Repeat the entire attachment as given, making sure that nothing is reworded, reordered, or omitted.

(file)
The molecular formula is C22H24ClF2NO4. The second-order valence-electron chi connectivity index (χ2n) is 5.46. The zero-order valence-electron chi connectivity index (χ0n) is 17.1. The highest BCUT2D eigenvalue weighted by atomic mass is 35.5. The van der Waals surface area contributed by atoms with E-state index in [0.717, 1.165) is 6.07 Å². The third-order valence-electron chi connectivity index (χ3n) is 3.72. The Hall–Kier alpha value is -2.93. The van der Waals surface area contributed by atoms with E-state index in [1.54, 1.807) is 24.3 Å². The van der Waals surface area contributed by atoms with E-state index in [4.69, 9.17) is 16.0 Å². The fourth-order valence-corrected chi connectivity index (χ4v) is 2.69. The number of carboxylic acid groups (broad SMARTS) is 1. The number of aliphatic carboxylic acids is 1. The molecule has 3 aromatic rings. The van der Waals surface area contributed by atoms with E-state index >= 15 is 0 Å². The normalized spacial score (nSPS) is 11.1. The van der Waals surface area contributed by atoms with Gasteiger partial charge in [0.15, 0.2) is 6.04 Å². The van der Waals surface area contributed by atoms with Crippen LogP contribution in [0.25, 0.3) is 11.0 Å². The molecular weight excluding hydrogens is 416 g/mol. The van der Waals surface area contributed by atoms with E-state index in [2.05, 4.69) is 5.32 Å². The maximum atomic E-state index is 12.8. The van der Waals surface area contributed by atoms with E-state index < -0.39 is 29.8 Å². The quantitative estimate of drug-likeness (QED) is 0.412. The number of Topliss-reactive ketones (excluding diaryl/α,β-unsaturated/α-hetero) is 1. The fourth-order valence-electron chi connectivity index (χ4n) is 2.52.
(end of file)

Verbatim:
The molecular formula is C22H24ClF2NO4. The second-order valence-electron chi connectivity index (χ2n) is 5.46. The zero-order valence-electron chi connectivity index (χ0n) is 17.1. The highest BCUT2D eigenvalue weighted by atomic mass is 35.5. The van der Waals surface area contributed by atoms with E-state index in [0.717, 1.165) is 6.07 Å². The third-order valence-electron chi connectivity index (χ3n) is 3.72. The Hall–Kier alpha value is -2.93. The van der Waals surface area contributed by atoms with E-state index in [1.54, 1.807) is 24.3 Å². The van der Waals surface area contributed by atoms with E-state index in [4.69, 9.17) is 16.0 Å². The fourth-order valence-corrected chi connectivity index (χ4v) is 2.69. The number of carboxylic acid groups (broad SMARTS) is 1. The number of aliphatic carboxylic acids is 1. The molecule has 3 aromatic rings. The van der Waals surface area contributed by atoms with E-state index >= 15 is 0 Å². The normalized spacial score (nSPS) is 11.1. The van der Waals surface area contributed by atoms with Gasteiger partial charge in [0.15, 0.2) is 6.04 Å². The van der Waals surface area contributed by atoms with Crippen LogP contribution in [0.25, 0.3) is 11.0 Å². The molecular weight excluding hydrogens is 416 g/mol. The van der Waals surface area contributed by atoms with E-state index in [2.05, 4.69) is 5.32 Å². The maximum atomic E-state index is 12.8. The van der Waals surface area contributed by atoms with E-state index < -0.39 is 29.8 Å². The quantitative estimate of drug-likeness (QED) is 0.412. The number of Topliss-reactive ketones (excluding diaryl/α,β-unsaturated/α-hetero) is 1. The fourth-order valence-electron chi connectivity index (χ4n) is 2.52.